Making plastic materials into good electrical conductors could have a myriad of technological applications, possibly revolutionizing the industrial production of printable electronics devices. A Carnegie Mellon group, led by Thomasz Kowalewski, used electrical measurement, atomic force microscope images and grazing-incidence small-angle x-ray scattering to study the periodic, stacked nanofibrils of conducting polymers. Read the Carnegie Mellon release here and the lightsources.org press release here.
Bacteria use an array of sensors to detect low level signals
Combining x-ray crystallography with a new electron spin resonance spectroscopy, CHESS user Brian Crane and Jack Freed, both from Cornell University, determined that a common bacterium has an array of linked receptors that, when triggered, rearrange and reorient themselves to create a super sensitive chemical detection system. This work was the featured on the cover of the May 2006 issue of Nature Structural and Molecular Biology (here, may require subscription). Read a nice summary of the work by Krishna Ramanujan here (Cornell Chronicle); picked up by lightsources.org (here).
X-ray Microradiography of Dendritic Alloy Microstructures
A new x-ray microradiograph instrument can see dendritic branches grow and move during high-temperature processing of metallic alloy materials. For the first time, high-energy x-rays allow materials scientists at CHESS to capture detailed dynamic images from dense, opaque metal alloys during solidification and zone melting. The x-ray camera uses a combination of fast video detection and automated high-resolution film to record detailed shapes and motion of microcrystalline primary, secondary, and tertiary branching dendrites. The alloy system studied was a tin-bismuth eutectic alloy, providing data that compared favorably with models of temperature gradient zone melting (TGZM).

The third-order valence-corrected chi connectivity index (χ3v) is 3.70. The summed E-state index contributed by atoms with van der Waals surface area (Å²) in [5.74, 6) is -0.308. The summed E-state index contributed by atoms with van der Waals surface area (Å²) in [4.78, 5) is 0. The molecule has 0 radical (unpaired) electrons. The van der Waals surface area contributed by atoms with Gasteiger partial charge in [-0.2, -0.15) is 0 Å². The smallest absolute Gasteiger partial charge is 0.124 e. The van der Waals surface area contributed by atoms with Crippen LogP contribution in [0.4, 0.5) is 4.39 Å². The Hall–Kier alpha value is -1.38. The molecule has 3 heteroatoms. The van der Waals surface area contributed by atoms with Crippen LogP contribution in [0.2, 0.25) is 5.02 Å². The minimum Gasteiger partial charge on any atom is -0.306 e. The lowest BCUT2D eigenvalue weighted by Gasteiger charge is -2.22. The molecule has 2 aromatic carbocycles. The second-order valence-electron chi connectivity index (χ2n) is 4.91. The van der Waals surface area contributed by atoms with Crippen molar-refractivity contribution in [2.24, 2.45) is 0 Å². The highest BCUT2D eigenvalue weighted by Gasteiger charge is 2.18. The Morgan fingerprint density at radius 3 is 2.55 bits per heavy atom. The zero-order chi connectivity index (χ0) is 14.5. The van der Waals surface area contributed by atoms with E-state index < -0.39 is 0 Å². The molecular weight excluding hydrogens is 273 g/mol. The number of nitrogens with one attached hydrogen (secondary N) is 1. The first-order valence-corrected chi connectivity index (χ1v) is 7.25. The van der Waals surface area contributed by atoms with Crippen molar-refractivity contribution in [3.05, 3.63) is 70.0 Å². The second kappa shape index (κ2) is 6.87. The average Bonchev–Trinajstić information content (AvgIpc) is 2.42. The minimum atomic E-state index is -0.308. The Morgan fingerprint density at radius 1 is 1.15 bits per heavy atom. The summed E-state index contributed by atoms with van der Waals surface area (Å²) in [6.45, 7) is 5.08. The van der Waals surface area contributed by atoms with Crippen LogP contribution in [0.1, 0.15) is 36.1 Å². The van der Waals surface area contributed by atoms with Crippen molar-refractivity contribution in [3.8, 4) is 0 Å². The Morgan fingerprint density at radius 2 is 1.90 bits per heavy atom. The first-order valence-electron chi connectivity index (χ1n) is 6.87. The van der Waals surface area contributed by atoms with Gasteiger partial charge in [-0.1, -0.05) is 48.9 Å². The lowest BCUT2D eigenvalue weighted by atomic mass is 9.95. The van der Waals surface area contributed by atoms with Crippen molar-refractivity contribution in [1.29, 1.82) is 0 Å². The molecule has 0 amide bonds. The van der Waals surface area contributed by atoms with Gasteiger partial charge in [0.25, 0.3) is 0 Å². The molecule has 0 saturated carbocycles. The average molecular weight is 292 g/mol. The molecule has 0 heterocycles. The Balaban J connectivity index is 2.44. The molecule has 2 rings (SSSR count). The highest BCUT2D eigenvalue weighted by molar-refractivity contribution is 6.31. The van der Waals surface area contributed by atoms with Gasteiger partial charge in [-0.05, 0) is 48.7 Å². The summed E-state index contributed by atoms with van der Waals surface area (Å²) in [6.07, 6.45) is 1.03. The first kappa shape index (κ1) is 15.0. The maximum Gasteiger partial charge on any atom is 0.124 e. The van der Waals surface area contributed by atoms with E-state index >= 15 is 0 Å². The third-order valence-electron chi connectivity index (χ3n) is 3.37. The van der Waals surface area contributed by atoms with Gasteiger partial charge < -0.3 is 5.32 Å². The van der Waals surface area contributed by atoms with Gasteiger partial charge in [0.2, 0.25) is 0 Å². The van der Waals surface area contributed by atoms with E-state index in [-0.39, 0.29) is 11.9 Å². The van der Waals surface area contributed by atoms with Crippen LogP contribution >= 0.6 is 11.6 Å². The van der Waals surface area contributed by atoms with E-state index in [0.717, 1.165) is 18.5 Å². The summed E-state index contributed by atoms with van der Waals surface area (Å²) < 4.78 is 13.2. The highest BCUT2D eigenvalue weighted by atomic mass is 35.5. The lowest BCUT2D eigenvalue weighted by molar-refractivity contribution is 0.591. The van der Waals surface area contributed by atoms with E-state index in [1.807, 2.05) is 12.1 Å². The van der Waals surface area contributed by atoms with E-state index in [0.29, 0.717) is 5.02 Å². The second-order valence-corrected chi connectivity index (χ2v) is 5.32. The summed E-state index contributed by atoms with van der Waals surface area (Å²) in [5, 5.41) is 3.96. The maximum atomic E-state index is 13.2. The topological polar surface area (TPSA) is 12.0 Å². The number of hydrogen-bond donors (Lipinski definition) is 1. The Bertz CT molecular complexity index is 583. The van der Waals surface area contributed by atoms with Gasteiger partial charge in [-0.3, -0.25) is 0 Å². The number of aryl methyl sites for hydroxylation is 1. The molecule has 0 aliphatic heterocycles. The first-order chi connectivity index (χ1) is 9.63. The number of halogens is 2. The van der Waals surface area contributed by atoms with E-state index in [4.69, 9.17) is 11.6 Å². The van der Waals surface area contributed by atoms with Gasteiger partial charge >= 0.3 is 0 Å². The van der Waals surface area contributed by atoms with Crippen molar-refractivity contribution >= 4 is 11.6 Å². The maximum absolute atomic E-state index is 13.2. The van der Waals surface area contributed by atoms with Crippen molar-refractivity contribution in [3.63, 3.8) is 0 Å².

Finding and Fixing Damaged Spots in DNA
DNA glycosylases search for and repair damaged nucleosides in DNA. Crystal structures determined by Greg Verdine and coworkers show how an enzyme interrogates DNA to find the few bad nucleosides among the millions of good ones. A complex of a glycosylase with undamaged DNA shows how a phenylalanine sidechain acts as a probe of nucleoside pairs, while a different complex shows how a damaged base is flipped out from the DNA helix into the enzyme's active site for removal.
Chemotaxis Protein Structures Reveal how Bacteria control their Swimming
Bacteria swim towards attractants such as nutrients and away from repellants such as toxins, in the process of chemotaxis. Brian Crane and coworkers, working at the CHESS F2 station, have determined the structure of a complex (CheC:CheD) between two proteins which regulate this process. The work reveals how CheC inhibits CheD by blocking access to its active site, and suggests a mechanism for CheD functioning.
New Synthetic Mirrors Provide High X-ray Beams for Custom Applications
X-ray synchrotron sources are important tools used by many thousands of researchers in the physical and biomedical sciences and engineering. X-ray measurements are both enabled and limited by available x-ray optics. Perfect crystals (silicon, diamond) are popular but their pristine crystalline lattices also limit energy bandwidths and significantly reduces x-ray throughput.
Complete article here (pdf)
Researchers Develop New Method for High-Pressure Cryocooling of Protein Crystals
Protein crystallography is an essential technique in biomedical sciences. Use of this technique typically requires cooling crystals. A new high-pressure cryocooling method has been developed by Graduate Student, Chae Un Kim and his advisor, Sol Gruner, Director of the Cornell High Energy Synchrotron Source.
Complete article here (pdf)
Published by Phys. Rev., B72, 033103, (2005) (pdf)
Complete article here (pdf)
X-ray Detector Workshop Proposes Coordinated Detector Development for Synchrotron Facilities